In fact, for Brandt, there are moral problems with any documentary shoot, which is “by its very nature unethical. By virtue of just turning the camera on, you are exerting violence not only on your characters and your audiences, but also on yourselves as filmmakers. This is the burden you have to take responsibility for when your films go into the public domain and you lose control of how they are perceived. If you cannot take that responsibility, do not make films.”
Riaan Hendricks responds to the qualms about his film by wondering if documentaries really do portray reality. “Although it’s real people I film, and although I make exhaustive efforts not to influence my characters on what to say, or even where to stand for a particular shot, I truly do not believe that the resulting cinematic work is reality. It is cinematic truth. But not ‘truth’ enough to be factual. The very objective of film language is to work with subjective reality that can be consumed as entertainment. It might not be easy for a documentary filmmaker who dreams of changing the world to acknowledge that their work falls in the category of entertainment. But that is the truth.” Henricks continues, “The only responsibility I have to the scenes constructed in my film is my responsibility towards my audiences and maintaining their suspension of disbelief.” If the audience reacts by “objecting to the film on a moral ground, well then I have done a good job.”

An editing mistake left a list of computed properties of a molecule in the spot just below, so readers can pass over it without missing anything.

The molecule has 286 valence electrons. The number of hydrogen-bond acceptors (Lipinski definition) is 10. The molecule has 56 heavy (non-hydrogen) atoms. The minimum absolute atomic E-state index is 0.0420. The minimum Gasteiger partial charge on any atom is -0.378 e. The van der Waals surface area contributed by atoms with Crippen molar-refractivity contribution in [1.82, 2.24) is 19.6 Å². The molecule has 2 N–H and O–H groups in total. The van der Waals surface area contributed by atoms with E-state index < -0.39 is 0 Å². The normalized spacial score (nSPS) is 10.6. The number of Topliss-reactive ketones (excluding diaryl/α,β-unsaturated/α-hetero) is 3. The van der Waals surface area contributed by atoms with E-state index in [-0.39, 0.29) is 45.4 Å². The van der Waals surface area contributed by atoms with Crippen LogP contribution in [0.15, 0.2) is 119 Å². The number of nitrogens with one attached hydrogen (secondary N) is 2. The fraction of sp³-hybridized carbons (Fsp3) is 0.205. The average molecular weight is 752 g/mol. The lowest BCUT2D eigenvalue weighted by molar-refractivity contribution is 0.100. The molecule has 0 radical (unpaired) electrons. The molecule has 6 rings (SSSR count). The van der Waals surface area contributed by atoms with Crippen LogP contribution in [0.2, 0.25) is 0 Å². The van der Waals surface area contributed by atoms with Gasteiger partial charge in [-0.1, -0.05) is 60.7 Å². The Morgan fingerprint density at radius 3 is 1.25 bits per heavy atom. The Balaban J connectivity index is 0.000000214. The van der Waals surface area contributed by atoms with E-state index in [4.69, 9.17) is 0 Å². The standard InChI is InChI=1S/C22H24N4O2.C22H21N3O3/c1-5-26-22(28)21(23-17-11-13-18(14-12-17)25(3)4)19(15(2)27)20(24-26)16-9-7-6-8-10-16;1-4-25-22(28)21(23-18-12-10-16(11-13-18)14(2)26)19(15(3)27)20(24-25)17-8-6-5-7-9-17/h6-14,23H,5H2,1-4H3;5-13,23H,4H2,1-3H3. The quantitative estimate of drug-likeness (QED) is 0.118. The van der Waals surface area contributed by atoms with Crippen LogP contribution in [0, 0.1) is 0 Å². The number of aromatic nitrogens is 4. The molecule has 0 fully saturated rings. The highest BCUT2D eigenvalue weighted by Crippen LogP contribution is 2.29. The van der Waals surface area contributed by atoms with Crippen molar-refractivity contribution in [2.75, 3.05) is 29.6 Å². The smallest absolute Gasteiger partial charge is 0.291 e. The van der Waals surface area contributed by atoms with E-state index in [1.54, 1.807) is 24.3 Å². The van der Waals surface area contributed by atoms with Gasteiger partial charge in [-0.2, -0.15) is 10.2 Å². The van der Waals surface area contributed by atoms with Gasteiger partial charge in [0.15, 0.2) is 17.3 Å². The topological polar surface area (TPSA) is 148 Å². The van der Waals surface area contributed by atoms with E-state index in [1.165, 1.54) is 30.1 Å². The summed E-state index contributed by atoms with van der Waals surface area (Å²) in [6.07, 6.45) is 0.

Throughout The Devil’s Lair, Braaim soliloquizes in interviews and voiceover about how he longs to be the ordinary family guy we see in the movie’s finale. But his turmoil is at least partly a role he knows he’s supposed to play when he’s on camera. We couldn’t really connect with a man capable of murder unless we shared basic human values with him. Braaim says he worries about his children breaking bad, but is he unconsciously revealing a dark truth when he puts those toy devil’s horns on his head to amuse his sweet little daughter? Or is the gesture the improvisation of an actor looking for a way to cap a scene?